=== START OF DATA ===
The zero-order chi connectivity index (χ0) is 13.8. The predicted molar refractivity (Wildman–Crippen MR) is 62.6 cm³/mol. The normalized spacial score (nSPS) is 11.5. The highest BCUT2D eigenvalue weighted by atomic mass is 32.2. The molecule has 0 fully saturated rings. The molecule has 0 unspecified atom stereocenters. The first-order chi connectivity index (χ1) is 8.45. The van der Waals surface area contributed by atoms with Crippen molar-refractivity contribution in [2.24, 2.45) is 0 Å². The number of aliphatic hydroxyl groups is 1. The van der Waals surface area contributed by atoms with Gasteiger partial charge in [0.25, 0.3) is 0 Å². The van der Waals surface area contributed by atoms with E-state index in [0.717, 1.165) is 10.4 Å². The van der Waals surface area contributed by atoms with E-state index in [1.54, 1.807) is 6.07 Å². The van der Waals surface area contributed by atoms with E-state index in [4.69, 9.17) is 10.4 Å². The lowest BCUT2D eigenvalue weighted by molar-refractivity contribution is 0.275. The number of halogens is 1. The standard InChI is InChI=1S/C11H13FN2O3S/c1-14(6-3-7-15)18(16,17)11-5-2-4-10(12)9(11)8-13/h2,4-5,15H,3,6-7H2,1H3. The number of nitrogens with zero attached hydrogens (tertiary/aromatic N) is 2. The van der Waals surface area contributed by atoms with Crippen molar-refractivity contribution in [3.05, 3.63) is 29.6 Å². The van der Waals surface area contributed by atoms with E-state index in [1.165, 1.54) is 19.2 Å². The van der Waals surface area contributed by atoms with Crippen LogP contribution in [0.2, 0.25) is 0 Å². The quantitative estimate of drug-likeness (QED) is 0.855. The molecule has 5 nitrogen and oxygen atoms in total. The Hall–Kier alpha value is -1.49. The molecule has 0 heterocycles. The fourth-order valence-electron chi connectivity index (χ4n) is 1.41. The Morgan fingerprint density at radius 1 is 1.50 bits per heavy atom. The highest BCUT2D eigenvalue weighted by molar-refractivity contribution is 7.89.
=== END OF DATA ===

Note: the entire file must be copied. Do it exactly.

The zero-order chi connectivity index (χ0) is 13.8. The predicted molar refractivity (Wildman–Crippen MR) is 62.6 cm³/mol. The normalized spacial score (nSPS) is 11.5. The highest BCUT2D eigenvalue weighted by atomic mass is 32.2. The molecule has 0 fully saturated rings. The molecule has 0 unspecified atom stereocenters. The first-order chi connectivity index (χ1) is 8.45. The van der Waals surface area contributed by atoms with Crippen molar-refractivity contribution in [2.24, 2.45) is 0 Å². The number of aliphatic hydroxyl groups is 1. The van der Waals surface area contributed by atoms with Gasteiger partial charge in [0.25, 0.3) is 0 Å². The van der Waals surface area contributed by atoms with E-state index in [0.717, 1.165) is 10.4 Å². The van der Waals surface area contributed by atoms with E-state index in [1.54, 1.807) is 6.07 Å². The van der Waals surface area contributed by atoms with E-state index in [4.69, 9.17) is 10.4 Å². The lowest BCUT2D eigenvalue weighted by molar-refractivity contribution is 0.275. The number of halogens is 1. The standard InChI is InChI=1S/C11H13FN2O3S/c1-14(6-3-7-15)18(16,17)11-5-2-4-10(12)9(11)8-13/h2,4-5,15H,3,6-7H2,1H3. The number of nitrogens with zero attached hydrogens (tertiary/aromatic N) is 2. The van der Waals surface area contributed by atoms with Crippen molar-refractivity contribution in [3.05, 3.63) is 29.6 Å². The van der Waals surface area contributed by atoms with E-state index in [1.165, 1.54) is 19.2 Å². The van der Waals surface area contributed by atoms with Crippen LogP contribution in [0.2, 0.25) is 0 Å². The quantitative estimate of drug-likeness (QED) is 0.855. The molecule has 5 nitrogen and oxygen atoms in total. The Hall–Kier alpha value is -1.49. The molecule has 0 heterocycles. The fourth-order valence-electron chi connectivity index (χ4n) is 1.41. The Morgan fingerprint density at radius 1 is 1.50 bits per heavy atom. The highest BCUT2D eigenvalue weighted by molar-refractivity contribution is 7.89.